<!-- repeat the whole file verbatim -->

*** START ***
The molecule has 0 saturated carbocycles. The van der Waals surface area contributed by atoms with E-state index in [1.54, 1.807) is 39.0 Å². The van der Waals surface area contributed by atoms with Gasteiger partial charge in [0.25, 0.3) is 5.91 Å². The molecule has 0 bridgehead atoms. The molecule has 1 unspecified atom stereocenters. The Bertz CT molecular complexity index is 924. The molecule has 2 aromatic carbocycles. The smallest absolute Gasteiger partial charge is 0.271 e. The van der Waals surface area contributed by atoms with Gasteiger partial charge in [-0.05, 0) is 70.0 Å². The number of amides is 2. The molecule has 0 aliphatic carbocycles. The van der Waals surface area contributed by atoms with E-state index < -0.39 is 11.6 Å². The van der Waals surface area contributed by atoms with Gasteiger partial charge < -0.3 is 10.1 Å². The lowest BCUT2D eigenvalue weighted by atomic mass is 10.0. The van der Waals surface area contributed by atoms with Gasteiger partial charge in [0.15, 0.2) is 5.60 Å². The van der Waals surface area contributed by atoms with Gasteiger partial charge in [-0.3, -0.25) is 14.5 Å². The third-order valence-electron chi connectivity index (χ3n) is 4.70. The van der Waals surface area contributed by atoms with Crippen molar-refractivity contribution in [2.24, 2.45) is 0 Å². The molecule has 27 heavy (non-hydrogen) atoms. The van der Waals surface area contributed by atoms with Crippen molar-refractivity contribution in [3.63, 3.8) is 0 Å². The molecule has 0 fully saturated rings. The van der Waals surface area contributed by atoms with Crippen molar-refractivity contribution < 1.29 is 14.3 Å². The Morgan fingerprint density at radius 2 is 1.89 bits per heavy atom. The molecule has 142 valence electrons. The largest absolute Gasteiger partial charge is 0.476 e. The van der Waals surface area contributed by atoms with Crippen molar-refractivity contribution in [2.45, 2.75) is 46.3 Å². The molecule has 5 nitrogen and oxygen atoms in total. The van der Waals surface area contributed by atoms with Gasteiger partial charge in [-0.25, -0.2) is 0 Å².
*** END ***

The molecule has 0 saturated carbocycles. The van der Waals surface area contributed by atoms with E-state index in [1.54, 1.807) is 39.0 Å². The van der Waals surface area contributed by atoms with Gasteiger partial charge in [0.25, 0.3) is 5.91 Å². The molecule has 0 bridgehead atoms. The molecule has 1 unspecified atom stereocenters. The Bertz CT molecular complexity index is 924. The molecule has 2 aromatic carbocycles. The smallest absolute Gasteiger partial charge is 0.271 e. The van der Waals surface area contributed by atoms with Gasteiger partial charge in [-0.05, 0) is 70.0 Å². The number of amides is 2. The molecule has 0 aliphatic carbocycles. The van der Waals surface area contributed by atoms with E-state index < -0.39 is 11.6 Å². The van der Waals surface area contributed by atoms with Gasteiger partial charge < -0.3 is 10.1 Å². The lowest BCUT2D eigenvalue weighted by atomic mass is 10.0. The van der Waals surface area contributed by atoms with Gasteiger partial charge in [0.15, 0.2) is 5.60 Å². The van der Waals surface area contributed by atoms with Gasteiger partial charge in [-0.3, -0.25) is 14.5 Å². The third-order valence-electron chi connectivity index (χ3n) is 4.70. The van der Waals surface area contributed by atoms with Crippen molar-refractivity contribution in [2.24, 2.45) is 0 Å². The molecule has 27 heavy (non-hydrogen) atoms. The van der Waals surface area contributed by atoms with Crippen molar-refractivity contribution in [3.63, 3.8) is 0 Å². The molecule has 0 fully saturated rings. The van der Waals surface area contributed by atoms with Crippen molar-refractivity contribution < 1.29 is 14.3 Å². The Morgan fingerprint density at radius 2 is 1.89 bits per heavy atom. The molecule has 142 valence electrons. The largest absolute Gasteiger partial charge is 0.476 e. The van der Waals surface area contributed by atoms with Crippen molar-refractivity contribution in [2.45, 2.75) is 46.3 Å². The molecule has 5 nitrogen and oxygen atoms in total. The van der Waals surface area contributed by atoms with Gasteiger partial charge in [-0.25, -0.2) is 0 Å².